Ferries ace their audit — for first time in 21 years

OLYMPIA — For 21 straight years, the state auditor has criticized Washington State Ferries officials for not knowing exactly how many tickets are sold and how much money is collected from riders.

That streak is over.

The latest audit issued this month concluded the troubled state agency had “corrected” the problem with its electronic fare system.

“We’re thrilled we got through a fiscal audit without any findings on ticket sales and revenue collections,” said Lloyd Brown, communications director for the state Department of Transportation.

State Auditor Brian Sonntag sounded almost as pleased to not have to scold the agency again.

“I’m thrilled. They’ve been working on this for awhile. I think they are on to something,” he said.

The good news for the ferry system is in the financial audit of the state Department of Transportation from July 1, 2006, through June 30, 2007. In that period, Washington State Ferries, a division of the Transportation Department, reported receipt of $146.8 million in fare revenue.

Since 1986, state audits have found the department ­unable to reconcile with certainty the number of tickets sold and amount of money received.

Last year’s report stated “progress is being made” with installation of the new gear at some of the 14 terminals but the lack of adequate fiscal control had not been eliminated.

“No system is in place to ensure that all sales are recorded,” that audit found. “Neither our office nor the Ferries Division can estimate how much is lost due to unrecorded sales.”

Former Transportation Secretary Doug McDonald predicted then that the streak of critical findings would end as soon as the new fare collection equipment was fully deployed.

He proved to be right.

“The condition reported during our 2006 audit (issued in March 2007) has been corrected,” according to the audit. “The new electronic fare system has been implemented with controls in place to monitor ticket sales and revenue collection.”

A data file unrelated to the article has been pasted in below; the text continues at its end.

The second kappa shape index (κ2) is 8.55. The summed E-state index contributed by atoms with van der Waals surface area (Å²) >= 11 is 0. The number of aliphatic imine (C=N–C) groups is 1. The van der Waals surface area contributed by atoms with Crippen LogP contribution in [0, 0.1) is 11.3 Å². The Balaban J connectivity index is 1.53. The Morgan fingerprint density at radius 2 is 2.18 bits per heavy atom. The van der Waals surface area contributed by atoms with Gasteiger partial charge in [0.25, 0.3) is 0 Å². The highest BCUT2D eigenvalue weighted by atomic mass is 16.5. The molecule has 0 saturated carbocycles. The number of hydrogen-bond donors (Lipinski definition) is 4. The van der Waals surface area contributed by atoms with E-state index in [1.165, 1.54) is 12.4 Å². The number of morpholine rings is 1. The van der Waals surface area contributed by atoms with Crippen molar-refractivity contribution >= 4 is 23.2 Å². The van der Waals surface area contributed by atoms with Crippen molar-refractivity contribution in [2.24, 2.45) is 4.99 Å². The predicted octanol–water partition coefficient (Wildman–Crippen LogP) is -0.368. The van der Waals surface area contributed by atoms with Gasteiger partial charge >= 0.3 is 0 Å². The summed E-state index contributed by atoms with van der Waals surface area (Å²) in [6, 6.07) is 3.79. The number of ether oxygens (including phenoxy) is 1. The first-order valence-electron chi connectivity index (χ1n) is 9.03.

McDonald last year chided Sonntag for what he considered an overly harsh report, given the department’s forward progress.

Sonntag said he had no problem moving on.

“For us, it’s always about accountability and the fact that they are able to provide that necessary oversight of these public transactions,” he said. “It’s equally important that we are able to acknowledge the progress.”

Fare revenues were not the only concern raised in last year’s audit.

The auditor issued a finding that the Transportation Department lacked adequate internal controls on use of gasoline credit cards and state-owned vehicles.

According to the earlier audit, credit cards reported missing or stolen from the department were used to buy $9,000 worth of fuel. Incomplete mileage logs for agency vehicles meant employees could have driven them for personal use — something Brown said last year did not occur.

This year’s audit does not repeat that finding. It notes the department “partially corrected” the problem with stricter monitoring of who receives and uses the credit cards and ensuring workers log in all miles traveled in state vehicles.

“We did make changes to improve,” Brown said. “The result is we’ve had a clean audit report for the first time in 21 years.”

Reporter Jerry Cornfield: 360-352-8623 or jcornfieldheraldnet.com.

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